Amiodarone and N-desethylamiodarone plasma concentration. Amiodarone and N-desethylamiodarone plasma concentrations were determined during the second period of the study by use of a previously described HPLC assay ." Data analysis. Because of the small number of patients studied, results before and during amiodarone administration were compared by the signed-ranks test using PC!INFO computer software (Retriever Data System, Seattle, Wash.). A difference was considered statistically significant if the probability of erroneously rejecting the null hypothesis of no difference was less than 5%. Results are reported as median and range. In vitro studies. Livers were obtained from macaca fascicularis monkeys, a nonhuman primate model of human debrisoquin/dextromethorphan polymorphism.'2 Microsomes were prepared as described previously .23 Protein concentration was determined according to the method of Lowry et a ~ . Microsomal '~ protein (250 pg) was preincubated at 37" C for 10 minutes in a final volume of 1 ml with 100 pI of a NADPH regenerating system (NADP, 10 mmollL; isocitrate, 50 mmol/L; isocitrate deshydrogenase, 10 unitslml; MgCI', 50 mmol/L) in 0.1 mol1L sodium phosphate buffer (pH 7.4). In control experiments, the reaction was started by adjunction of dextrornethorphan (5 to 500 pmolIL). In inhibitory experiments, the inhibitor was added as a 100 p1 solution of 10 times the desired concentration. Dextromethorphan 0-demethylase activity was measured at dextromethorphan concentrations of 5 pmollL, 50 pmol/L, and 500 pmol/L alone (control) and in the presence of amiodarone, debrisoquin, quinidine, or mephenytoin (100 pmol/L). In addition, dextromethorphan 0-demethylase activity was determined over the range of 5 to 250 pmol/L dextrornethorphan in the presence of 5 , 2 5 , and 50 pmol/L amiodarone. The reaction was stopped after 30 minutes by addition of citric acid buffer (pH 3). Denaturated protein was precipitated by centrifugation. The production of dextrorphan was determined by HPLC with fluorescence dete~tion.~' Dextromethorphan hydrobromide and dextrorphan tartrate were provided by Hoffman-La Roche Company (Basel, Switzerland) and amiodarone by Sanofi Recherche (Paris, France). All other chemicals and solvents were analytic grade. All data points were assayed at least in duplicate. The velocity of dextrornethorphan metabolism was expressed in nanomoles (dextrorphan) per milligram proteinlhour, and the effect of the inhibitors tested was expressed in percentage of control activity (in the absence of inhibitor). The estimated kinetic parameters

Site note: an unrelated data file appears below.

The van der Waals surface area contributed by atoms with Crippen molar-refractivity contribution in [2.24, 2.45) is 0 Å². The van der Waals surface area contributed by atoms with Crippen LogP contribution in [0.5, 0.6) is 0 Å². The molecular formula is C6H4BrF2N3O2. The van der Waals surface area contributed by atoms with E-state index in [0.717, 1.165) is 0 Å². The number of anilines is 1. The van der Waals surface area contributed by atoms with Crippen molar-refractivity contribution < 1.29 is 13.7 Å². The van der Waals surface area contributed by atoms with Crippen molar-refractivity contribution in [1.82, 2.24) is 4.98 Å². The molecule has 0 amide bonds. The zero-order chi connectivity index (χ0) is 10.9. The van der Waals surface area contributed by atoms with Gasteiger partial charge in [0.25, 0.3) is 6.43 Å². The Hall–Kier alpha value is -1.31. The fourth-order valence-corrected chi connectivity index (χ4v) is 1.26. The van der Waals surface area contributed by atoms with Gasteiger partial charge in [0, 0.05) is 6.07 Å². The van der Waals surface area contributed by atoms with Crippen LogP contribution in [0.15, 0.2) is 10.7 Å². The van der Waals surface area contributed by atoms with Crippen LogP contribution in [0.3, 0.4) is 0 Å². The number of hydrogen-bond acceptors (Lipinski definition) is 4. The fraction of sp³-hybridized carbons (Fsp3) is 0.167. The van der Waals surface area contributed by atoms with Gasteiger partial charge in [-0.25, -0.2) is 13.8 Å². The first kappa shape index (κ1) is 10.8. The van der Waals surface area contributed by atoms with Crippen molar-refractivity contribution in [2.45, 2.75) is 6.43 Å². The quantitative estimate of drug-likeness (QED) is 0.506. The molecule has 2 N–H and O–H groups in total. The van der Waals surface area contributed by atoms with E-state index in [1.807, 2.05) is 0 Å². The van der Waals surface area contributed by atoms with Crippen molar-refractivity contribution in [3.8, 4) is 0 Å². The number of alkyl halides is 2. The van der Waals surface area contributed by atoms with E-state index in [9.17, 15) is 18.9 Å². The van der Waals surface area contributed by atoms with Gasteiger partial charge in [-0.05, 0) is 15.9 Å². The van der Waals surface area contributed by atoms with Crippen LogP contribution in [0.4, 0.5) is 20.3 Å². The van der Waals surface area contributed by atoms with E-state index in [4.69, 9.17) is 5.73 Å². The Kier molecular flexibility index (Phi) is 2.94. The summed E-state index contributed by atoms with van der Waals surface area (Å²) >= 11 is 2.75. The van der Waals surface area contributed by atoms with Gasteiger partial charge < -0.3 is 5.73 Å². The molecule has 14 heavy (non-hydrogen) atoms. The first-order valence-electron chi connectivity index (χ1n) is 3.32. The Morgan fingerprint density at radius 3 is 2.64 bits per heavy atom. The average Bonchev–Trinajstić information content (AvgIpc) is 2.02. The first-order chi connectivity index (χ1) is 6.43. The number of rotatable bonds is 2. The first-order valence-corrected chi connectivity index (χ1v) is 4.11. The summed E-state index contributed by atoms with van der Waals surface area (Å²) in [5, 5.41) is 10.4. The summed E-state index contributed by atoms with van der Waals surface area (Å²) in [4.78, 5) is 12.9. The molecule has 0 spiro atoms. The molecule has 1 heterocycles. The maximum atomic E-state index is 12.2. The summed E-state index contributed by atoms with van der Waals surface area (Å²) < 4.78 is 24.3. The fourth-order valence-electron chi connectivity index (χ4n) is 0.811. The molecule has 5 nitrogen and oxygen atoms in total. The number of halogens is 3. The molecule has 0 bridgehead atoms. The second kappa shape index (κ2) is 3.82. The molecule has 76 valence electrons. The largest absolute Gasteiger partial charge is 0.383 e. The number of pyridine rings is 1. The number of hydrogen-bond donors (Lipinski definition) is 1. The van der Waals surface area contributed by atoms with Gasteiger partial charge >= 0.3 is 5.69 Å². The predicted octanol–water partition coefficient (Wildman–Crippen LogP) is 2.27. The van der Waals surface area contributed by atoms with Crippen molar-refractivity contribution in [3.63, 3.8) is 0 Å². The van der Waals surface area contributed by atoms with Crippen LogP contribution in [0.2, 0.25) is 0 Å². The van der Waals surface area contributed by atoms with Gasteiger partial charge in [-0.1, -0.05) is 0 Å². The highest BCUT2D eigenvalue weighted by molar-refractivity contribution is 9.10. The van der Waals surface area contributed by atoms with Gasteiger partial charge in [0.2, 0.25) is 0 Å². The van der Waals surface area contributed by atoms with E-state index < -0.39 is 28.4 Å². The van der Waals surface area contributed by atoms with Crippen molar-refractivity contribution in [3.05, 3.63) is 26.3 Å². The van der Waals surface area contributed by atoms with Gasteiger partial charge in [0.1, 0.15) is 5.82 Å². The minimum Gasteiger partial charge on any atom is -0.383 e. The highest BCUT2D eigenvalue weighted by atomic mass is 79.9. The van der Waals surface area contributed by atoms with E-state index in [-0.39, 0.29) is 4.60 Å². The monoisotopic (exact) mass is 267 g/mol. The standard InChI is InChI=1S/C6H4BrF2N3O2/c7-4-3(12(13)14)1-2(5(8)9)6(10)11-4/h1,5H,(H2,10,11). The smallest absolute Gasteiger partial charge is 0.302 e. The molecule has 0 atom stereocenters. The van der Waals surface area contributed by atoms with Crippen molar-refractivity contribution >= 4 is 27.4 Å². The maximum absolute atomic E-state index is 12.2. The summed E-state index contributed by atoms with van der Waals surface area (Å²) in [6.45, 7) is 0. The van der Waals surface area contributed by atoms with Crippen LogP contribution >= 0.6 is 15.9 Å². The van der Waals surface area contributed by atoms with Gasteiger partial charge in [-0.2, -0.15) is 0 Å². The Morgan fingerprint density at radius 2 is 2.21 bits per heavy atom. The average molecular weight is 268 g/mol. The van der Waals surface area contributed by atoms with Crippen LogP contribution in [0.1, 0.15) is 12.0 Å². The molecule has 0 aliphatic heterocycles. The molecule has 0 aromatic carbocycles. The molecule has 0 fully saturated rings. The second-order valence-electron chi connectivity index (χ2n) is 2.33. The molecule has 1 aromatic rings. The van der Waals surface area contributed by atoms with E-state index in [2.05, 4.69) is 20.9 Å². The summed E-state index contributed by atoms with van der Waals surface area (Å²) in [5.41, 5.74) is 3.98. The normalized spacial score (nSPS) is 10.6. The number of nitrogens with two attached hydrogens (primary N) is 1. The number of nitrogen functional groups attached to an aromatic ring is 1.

CLIN PHAKMACOI. THER SE.PTEMRER 1991